|The Sea and Cake||Any Day (May 11th, 2018)|
The Sea and Cake — Any Day (May 11th, 2018) → The Sea and Cake bridge the gap between Brazilian music of the late 1960’s, African influenced guitar lines, and independent pop. A sound that is entirely distinct, centered around the delicate guitar interplay of Sam Prekop and Archer Prewitt, driven by the versatile rhythms of bassist Eric Claridge and drummer John McEntire, and finally set apart by Prekop’s vocals and obtuse lyrics.
Location: Chicago, Illinois, USA
Styles: Indie Pop, Indie Rock, Post~Rock, Alternative/Indie Rock, Experimental Rock
Album release: May 11th, 2018
Record Label: Thrill Jockey
01 Cover the Mountain 2:51
02 I Should Care 3:17
03 Any Day 4:53
04 Occurs 4:32
05 Starling 3:30
06 Paper Window 3:22
07 Day Moon 3:18
08 Into Rain 3:53
09 Circle 3:36
10 These Falling Arms 4:53
•◊• LP version packaged in a high gloss jacket featuring photography by Sam Prekop. Includes a full color artworked Euro style inner sleeve and free download card. A limited supply pressed on white vinyl now available.
•◊• CD version in high gloss four panel mini~LP style gatefold package
AllMusic Review by Bekki Bemrose; Score: ***½
•◊• The Sea and Cake’s captivatingly low~key music has brought them little fanfare in their 24~year career, but it has tacitly endeared them to many. Any Day marks their 11th studio album and first in six years, and while they may not be offering a huge departure from their previous efforts’ lush avant pop with splashes of jazz and post~rock, they remain one of the most consistent bands in operation.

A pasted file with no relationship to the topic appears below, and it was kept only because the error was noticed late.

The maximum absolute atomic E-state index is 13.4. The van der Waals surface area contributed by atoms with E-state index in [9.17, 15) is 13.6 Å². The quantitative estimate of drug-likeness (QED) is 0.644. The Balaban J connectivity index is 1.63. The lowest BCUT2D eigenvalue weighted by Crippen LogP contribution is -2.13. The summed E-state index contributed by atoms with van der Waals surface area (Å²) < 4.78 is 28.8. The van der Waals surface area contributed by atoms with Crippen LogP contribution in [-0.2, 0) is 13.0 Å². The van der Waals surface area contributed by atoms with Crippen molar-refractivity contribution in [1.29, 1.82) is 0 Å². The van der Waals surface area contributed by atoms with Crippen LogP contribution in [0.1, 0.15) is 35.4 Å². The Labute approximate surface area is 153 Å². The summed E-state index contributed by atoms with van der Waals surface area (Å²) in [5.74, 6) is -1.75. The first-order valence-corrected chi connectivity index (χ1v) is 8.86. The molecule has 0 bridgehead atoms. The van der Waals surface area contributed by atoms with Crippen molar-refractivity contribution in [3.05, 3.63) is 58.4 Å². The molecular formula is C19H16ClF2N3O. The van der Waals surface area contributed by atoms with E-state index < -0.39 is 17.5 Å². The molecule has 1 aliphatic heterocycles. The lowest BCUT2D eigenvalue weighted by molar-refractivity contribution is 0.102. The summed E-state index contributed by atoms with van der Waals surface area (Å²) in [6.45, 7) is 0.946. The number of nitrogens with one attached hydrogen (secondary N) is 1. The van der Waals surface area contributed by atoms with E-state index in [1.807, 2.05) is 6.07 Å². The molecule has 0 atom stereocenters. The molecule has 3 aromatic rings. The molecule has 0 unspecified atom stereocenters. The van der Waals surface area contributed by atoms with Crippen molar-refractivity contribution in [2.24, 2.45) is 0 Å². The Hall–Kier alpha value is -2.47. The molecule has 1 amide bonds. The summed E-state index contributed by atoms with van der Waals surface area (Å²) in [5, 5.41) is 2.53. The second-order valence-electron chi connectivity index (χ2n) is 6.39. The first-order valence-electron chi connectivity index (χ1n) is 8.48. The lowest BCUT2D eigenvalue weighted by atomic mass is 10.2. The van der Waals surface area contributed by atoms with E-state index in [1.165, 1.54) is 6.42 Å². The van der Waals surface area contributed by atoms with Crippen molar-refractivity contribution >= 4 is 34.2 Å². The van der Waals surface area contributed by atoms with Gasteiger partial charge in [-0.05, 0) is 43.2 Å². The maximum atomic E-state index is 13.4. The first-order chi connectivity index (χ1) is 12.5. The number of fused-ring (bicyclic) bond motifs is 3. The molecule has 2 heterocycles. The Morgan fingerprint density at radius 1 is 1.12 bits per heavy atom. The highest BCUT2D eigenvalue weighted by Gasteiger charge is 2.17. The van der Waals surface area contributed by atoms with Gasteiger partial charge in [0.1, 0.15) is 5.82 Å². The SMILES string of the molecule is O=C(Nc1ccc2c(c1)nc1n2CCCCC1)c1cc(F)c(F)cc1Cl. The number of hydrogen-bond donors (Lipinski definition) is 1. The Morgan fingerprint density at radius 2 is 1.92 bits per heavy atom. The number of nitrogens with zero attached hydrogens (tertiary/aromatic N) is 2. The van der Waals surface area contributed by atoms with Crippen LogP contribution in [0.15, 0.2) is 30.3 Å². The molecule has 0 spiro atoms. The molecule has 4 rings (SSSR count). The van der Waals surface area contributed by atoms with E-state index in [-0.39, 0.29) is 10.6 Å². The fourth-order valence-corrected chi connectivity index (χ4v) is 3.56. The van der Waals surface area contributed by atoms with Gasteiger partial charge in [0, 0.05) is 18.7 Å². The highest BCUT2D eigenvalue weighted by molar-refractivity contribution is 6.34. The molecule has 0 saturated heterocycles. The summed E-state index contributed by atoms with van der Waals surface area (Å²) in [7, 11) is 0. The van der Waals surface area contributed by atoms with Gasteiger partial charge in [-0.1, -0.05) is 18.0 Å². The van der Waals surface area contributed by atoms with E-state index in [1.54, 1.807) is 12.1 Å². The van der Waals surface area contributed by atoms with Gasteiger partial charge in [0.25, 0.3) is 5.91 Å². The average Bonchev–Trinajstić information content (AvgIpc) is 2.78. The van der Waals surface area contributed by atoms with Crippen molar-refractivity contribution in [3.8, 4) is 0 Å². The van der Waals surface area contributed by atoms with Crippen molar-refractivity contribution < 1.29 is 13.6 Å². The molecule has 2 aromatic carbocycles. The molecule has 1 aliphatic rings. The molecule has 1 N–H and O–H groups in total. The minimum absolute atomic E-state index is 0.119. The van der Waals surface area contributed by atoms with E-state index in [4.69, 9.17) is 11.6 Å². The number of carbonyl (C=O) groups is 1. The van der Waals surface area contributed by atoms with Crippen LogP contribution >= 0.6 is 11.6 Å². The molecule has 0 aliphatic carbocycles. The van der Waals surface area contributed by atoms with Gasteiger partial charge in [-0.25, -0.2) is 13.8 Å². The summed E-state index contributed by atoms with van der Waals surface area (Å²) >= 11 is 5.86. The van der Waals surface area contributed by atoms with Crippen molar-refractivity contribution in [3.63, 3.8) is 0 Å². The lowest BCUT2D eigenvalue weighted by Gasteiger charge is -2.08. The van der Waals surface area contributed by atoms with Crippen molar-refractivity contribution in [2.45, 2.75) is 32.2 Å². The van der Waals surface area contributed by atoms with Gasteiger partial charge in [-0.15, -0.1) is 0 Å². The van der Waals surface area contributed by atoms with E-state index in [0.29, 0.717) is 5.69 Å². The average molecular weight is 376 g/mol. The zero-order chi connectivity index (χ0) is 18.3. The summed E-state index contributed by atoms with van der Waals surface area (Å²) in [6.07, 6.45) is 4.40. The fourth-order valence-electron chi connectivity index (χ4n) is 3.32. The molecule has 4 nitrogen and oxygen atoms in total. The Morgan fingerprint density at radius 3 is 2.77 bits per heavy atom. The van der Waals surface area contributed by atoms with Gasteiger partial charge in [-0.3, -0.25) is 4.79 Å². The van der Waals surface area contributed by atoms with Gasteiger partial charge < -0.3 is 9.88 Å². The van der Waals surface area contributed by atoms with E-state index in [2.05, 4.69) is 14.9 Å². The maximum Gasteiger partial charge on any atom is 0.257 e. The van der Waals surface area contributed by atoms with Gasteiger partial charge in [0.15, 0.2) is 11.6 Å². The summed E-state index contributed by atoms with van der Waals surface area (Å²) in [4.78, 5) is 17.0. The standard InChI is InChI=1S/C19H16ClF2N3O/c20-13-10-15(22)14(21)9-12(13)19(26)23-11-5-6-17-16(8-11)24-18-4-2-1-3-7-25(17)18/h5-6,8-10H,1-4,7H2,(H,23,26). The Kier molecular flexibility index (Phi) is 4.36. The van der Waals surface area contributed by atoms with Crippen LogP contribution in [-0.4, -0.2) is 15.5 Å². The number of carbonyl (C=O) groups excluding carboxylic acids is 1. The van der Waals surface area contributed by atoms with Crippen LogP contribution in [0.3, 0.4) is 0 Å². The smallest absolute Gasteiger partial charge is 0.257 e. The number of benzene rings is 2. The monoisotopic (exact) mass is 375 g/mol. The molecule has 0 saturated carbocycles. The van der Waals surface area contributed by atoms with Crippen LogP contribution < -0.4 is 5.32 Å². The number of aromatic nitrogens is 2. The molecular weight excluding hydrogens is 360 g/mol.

•◊• As ever, what they lack in bluster they make up for with craft. The Chicago trio have always managed a delicate balance that allows their skill to shine while maintaining warmth, and they continue that trend here, be it on the rolling, verdant rhythms of “Occurs” that prove quite hypnotic, or the calypso cadences of “Into Rain” that reveal what a quietly imaginative band they are. Elsewhere, “I Should Care” offers a pacier interval, as does “Day Moon” with its rolling bassline. But the band chooses to sign off with a track more in tune with the record’s prevailing tranquil vibe in the shape of “These Falling Arms,” which closes the record in beautifully rewarding fashion.
•◊• There’s a danger these gentle compositions could just wash over and make no real imprint on one’s consciousness, but to their credit the record is too rhythmically stimulating and the hooks too elegant for it to be a forgettable album. The subtly appealing melody of the title track coupled with the track’s finely formed details is just one example of an intelligent band that can be just that without any sense of affectation or pretense. Getting lost in Any Day is merely to surrender to delicacy in lieu of something more directly boisterous.
•◊• There’s nothing fashionable about the Sea and Cake’s music, and therein lies much of their charm. Any Day is a very singular world, and one at odds with the age of streaming and its algorithm~generated, trend~chasing playlists; it requires the listener to relinquish time and place, to make room and peace enough to enjoy their gently wrought virtuosity.